A new study conducted in Norway sheds light on the condition of depression. It seems that depression does not only affect a person’s mood or their lack of social activity, but it can also cause heart problems. Lise Tuset Gustad is a nurse at Levanger Hospital in Norway and was the lead author of the study. Gustad confirms the results of the study, and says that people who only showed mild symptoms of depression had a 5 percent risk of heart disease, but those who showed moderate to severe depression symptoms had a 40 percent increase of the risk of heart disease.
The study was conducted from 63,00 participants in Norway. The researchers analyzed the levels of physical activity; body mass index, blood pressure, and smoking. The study also adjusted for factors such as smoking and obesity, so Gustad is confident that there is no association with the studies results and those factors. The Hospital Anxiety and Depression Scale was utilized to assess and rank the severity of depression participants felt. The participants were monitored over 11 years and this is the first study that connects depression to causing heart problems. During the 11 years of the study, 1,500 people suffered from heart failure.
Depression has a variety of serious symptoms, which can directly affect a person’s quality of life. Common symptoms people suffer from include persistent anxiety, feelings of sadness, emptiness, hopelessness, worthlessness, helplessness, and a pessimistic outlook on life. People with depression also feel restless, fatigued, and loose an interest in activities or hobbies they once enjoyed. There are also symptoms varying from overeating to a loss of appetite, and insomnia to excessive sleeping. If the depression symptoms are severe, a person might also struggle with thoughts of suicide.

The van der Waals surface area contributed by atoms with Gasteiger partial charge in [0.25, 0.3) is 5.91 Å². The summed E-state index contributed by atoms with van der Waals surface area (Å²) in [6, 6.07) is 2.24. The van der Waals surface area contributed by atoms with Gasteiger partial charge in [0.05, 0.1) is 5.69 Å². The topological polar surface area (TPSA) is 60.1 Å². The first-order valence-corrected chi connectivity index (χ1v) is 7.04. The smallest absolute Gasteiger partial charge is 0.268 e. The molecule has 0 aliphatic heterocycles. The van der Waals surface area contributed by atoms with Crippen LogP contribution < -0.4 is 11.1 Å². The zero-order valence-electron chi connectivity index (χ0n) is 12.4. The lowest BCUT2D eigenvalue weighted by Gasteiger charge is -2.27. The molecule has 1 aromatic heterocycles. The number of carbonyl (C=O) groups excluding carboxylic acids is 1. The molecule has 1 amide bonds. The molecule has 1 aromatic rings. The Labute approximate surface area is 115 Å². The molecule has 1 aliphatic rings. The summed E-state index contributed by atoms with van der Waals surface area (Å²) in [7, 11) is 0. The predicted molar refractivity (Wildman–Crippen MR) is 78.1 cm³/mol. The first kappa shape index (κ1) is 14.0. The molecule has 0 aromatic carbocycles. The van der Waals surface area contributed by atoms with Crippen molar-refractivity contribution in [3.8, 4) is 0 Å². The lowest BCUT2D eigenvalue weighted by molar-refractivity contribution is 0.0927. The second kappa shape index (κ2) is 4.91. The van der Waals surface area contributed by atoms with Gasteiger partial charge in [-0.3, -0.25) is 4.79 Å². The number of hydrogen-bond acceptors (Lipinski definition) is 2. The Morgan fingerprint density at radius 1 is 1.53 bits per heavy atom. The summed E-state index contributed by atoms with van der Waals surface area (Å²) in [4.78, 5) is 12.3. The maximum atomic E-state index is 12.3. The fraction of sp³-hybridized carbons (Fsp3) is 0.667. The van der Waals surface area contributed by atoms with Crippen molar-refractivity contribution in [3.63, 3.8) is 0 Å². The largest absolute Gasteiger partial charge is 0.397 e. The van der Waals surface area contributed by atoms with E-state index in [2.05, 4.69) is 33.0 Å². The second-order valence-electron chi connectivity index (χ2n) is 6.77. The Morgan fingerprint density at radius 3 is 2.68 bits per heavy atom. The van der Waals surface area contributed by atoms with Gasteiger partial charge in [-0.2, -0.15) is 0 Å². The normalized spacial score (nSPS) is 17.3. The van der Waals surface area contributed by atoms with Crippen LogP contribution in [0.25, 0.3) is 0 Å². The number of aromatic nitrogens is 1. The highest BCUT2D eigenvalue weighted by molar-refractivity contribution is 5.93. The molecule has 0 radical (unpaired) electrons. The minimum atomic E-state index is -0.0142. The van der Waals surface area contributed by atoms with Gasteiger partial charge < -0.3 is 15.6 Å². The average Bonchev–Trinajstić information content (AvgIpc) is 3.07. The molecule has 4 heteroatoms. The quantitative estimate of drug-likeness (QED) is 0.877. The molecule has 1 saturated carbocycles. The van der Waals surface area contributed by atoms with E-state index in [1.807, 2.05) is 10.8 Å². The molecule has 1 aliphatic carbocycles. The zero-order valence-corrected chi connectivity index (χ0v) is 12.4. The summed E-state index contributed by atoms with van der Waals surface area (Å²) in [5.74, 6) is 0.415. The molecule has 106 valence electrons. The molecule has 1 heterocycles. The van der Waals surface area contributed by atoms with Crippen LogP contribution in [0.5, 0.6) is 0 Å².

Gustad explains that depression can be disabling for people suffering from it because it activates stress hormones in the body, which react by speeding up breathing and the pulse. Gustad goes on to describe these stress hormones as dangerous because they cause inflammation and plaque to accumulate in the arteries, which increases the risk of heart disease. Gustad also says that depressed people are usually unable to maintain a healthy lifestyle, due to the lack of motivation or the loss of interest, and this also increases their risk of heart problems. If someone is experiencing the signs of depression, Gustad recommends seeking help and being treated before the symptoms become worse.
Gustad encourages every hospital to scan their patients for signs of depression, in order to prevent heart problems later in life. Gustad clarifies that there is no direct connection between depression and heart disease and that depression is only linked to the changes the body experiences, and these changes are what creates the risks. Gustad warns that the greater the symptoms are, or the more depressed someone feels, the greater the risks are. Gustad also states that doctors should try to find out what the cause of depression is, so it can be treated and prevent more health problems from occurring.
Opinion By Sara Petersen